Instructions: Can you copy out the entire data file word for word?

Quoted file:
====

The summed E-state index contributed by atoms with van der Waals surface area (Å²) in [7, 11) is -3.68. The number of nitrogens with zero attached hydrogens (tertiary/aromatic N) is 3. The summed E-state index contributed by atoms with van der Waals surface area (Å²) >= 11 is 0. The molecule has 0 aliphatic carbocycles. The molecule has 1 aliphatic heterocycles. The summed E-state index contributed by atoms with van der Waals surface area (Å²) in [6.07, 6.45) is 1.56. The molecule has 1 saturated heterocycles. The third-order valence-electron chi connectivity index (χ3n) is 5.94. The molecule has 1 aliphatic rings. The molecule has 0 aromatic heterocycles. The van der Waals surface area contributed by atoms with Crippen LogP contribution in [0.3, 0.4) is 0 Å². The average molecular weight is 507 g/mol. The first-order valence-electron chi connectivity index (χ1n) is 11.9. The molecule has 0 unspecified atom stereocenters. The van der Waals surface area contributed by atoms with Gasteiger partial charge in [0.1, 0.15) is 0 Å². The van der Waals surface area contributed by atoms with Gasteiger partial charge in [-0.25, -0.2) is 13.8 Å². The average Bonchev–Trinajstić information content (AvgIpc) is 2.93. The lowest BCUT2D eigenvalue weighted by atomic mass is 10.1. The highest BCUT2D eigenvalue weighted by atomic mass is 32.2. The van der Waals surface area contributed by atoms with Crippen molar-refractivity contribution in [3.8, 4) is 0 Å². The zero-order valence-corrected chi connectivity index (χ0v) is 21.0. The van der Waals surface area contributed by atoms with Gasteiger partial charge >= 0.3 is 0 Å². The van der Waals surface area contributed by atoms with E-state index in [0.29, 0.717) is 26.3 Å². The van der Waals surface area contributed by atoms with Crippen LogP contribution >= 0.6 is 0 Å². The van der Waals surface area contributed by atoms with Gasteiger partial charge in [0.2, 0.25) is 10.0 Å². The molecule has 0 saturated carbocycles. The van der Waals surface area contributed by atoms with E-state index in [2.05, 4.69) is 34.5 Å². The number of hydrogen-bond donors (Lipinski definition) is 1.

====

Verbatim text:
The summed E-state index contributed by atoms with van der Waals surface area (Å²) in [7, 11) is -3.68. The number of nitrogens with zero attached hydrogens (tertiary/aromatic N) is 3. The summed E-state index contributed by atoms with van der Waals surface area (Å²) >= 11 is 0. The molecule has 0 aliphatic carbocycles. The molecule has 1 aliphatic heterocycles. The summed E-state index contributed by atoms with van der Waals surface area (Å²) in [6.07, 6.45) is 1.56. The molecule has 1 saturated heterocycles. The third-order valence-electron chi connectivity index (χ3n) is 5.94. The molecule has 1 aliphatic rings. The molecule has 0 aromatic heterocycles. The van der Waals surface area contributed by atoms with Crippen LogP contribution in [0.3, 0.4) is 0 Å². The average molecular weight is 507 g/mol. The first-order valence-electron chi connectivity index (χ1n) is 11.9. The molecule has 0 unspecified atom stereocenters. The van der Waals surface area contributed by atoms with Gasteiger partial charge in [0.1, 0.15) is 0 Å². The van der Waals surface area contributed by atoms with Gasteiger partial charge in [-0.25, -0.2) is 13.8 Å². The average Bonchev–Trinajstić information content (AvgIpc) is 2.93. The lowest BCUT2D eigenvalue weighted by atomic mass is 10.1. The highest BCUT2D eigenvalue weighted by atomic mass is 32.2. The van der Waals surface area contributed by atoms with Crippen molar-refractivity contribution in [3.8, 4) is 0 Å². The zero-order valence-corrected chi connectivity index (χ0v) is 21.0. The van der Waals surface area contributed by atoms with Gasteiger partial charge >= 0.3 is 0 Å². The van der Waals surface area contributed by atoms with E-state index in [0.29, 0.717) is 26.3 Å². The van der Waals surface area contributed by atoms with Crippen LogP contribution >= 0.6 is 0 Å². The van der Waals surface area contributed by atoms with Gasteiger partial charge in [0.2, 0.25) is 10.0 Å². The molecule has 0 saturated carbocycles. The van der Waals surface area contributed by atoms with E-state index in [2.05, 4.69) is 34.5 Å². The number of hydrogen-bond donors (Lipinski definition) is 1.